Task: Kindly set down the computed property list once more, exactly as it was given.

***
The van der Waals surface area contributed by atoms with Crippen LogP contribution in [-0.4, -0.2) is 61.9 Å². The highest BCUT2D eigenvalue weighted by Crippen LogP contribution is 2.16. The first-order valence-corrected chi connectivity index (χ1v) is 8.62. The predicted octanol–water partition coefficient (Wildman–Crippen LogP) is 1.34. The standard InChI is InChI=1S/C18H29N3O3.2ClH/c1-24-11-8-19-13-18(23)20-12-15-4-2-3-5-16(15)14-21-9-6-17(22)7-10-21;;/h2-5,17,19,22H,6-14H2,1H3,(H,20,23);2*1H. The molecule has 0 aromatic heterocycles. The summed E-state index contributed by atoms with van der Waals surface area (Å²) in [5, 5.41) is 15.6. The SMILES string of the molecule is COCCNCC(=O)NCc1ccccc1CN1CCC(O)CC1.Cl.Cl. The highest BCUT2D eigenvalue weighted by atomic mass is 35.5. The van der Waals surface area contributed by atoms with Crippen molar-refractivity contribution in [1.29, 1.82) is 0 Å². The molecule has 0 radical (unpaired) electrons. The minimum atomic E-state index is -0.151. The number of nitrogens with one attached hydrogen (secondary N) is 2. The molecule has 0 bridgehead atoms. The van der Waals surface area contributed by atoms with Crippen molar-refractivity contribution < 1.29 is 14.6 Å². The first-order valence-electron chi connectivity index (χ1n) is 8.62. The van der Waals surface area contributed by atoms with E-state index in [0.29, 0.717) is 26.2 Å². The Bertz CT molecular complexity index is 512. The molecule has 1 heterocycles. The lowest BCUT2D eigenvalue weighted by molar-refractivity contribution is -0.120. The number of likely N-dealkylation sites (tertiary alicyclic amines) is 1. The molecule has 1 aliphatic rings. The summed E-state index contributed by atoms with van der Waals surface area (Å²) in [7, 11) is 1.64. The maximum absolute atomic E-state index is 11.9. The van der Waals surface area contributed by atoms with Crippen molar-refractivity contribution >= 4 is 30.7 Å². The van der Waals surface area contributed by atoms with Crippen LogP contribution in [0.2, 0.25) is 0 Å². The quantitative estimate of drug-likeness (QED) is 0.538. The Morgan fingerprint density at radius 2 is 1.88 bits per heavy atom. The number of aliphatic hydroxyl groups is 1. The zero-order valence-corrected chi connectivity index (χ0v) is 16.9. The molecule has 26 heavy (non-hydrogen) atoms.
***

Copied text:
The van der Waals surface area contributed by atoms with Crippen LogP contribution in [-0.4, -0.2) is 61.9 Å². The highest BCUT2D eigenvalue weighted by Crippen LogP contribution is 2.16. The first-order valence-corrected chi connectivity index (χ1v) is 8.62. The predicted octanol–water partition coefficient (Wildman–Crippen LogP) is 1.34. The standard InChI is InChI=1S/C18H29N3O3.2ClH/c1-24-11-8-19-13-18(23)20-12-15-4-2-3-5-16(15)14-21-9-6-17(22)7-10-21;;/h2-5,17,19,22H,6-14H2,1H3,(H,20,23);2*1H. The molecule has 0 aromatic heterocycles. The summed E-state index contributed by atoms with van der Waals surface area (Å²) in [5, 5.41) is 15.6. The SMILES string of the molecule is COCCNCC(=O)NCc1ccccc1CN1CCC(O)CC1.Cl.Cl. The highest BCUT2D eigenvalue weighted by atomic mass is 35.5. The van der Waals surface area contributed by atoms with Crippen molar-refractivity contribution in [1.29, 1.82) is 0 Å². The molecule has 0 radical (unpaired) electrons. The minimum atomic E-state index is -0.151. The number of nitrogens with one attached hydrogen (secondary N) is 2. The molecule has 0 bridgehead atoms. The van der Waals surface area contributed by atoms with Crippen molar-refractivity contribution < 1.29 is 14.6 Å². The first-order valence-electron chi connectivity index (χ1n) is 8.62. The van der Waals surface area contributed by atoms with E-state index in [0.29, 0.717) is 26.2 Å². The Bertz CT molecular complexity index is 512. The molecule has 1 heterocycles. The lowest BCUT2D eigenvalue weighted by molar-refractivity contribution is -0.120. The number of likely N-dealkylation sites (tertiary alicyclic amines) is 1. The molecule has 1 aliphatic rings. The summed E-state index contributed by atoms with van der Waals surface area (Å²) in [7, 11) is 1.64. The maximum absolute atomic E-state index is 11.9. The van der Waals surface area contributed by atoms with Crippen molar-refractivity contribution >= 4 is 30.7 Å². The van der Waals surface area contributed by atoms with Crippen LogP contribution in [0.2, 0.25) is 0 Å². The quantitative estimate of drug-likeness (QED) is 0.538. The Morgan fingerprint density at radius 2 is 1.88 bits per heavy atom. The number of aliphatic hydroxyl groups is 1. The zero-order valence-corrected chi connectivity index (χ0v) is 16.9. The molecule has 26 heavy (non-hydrogen) atoms.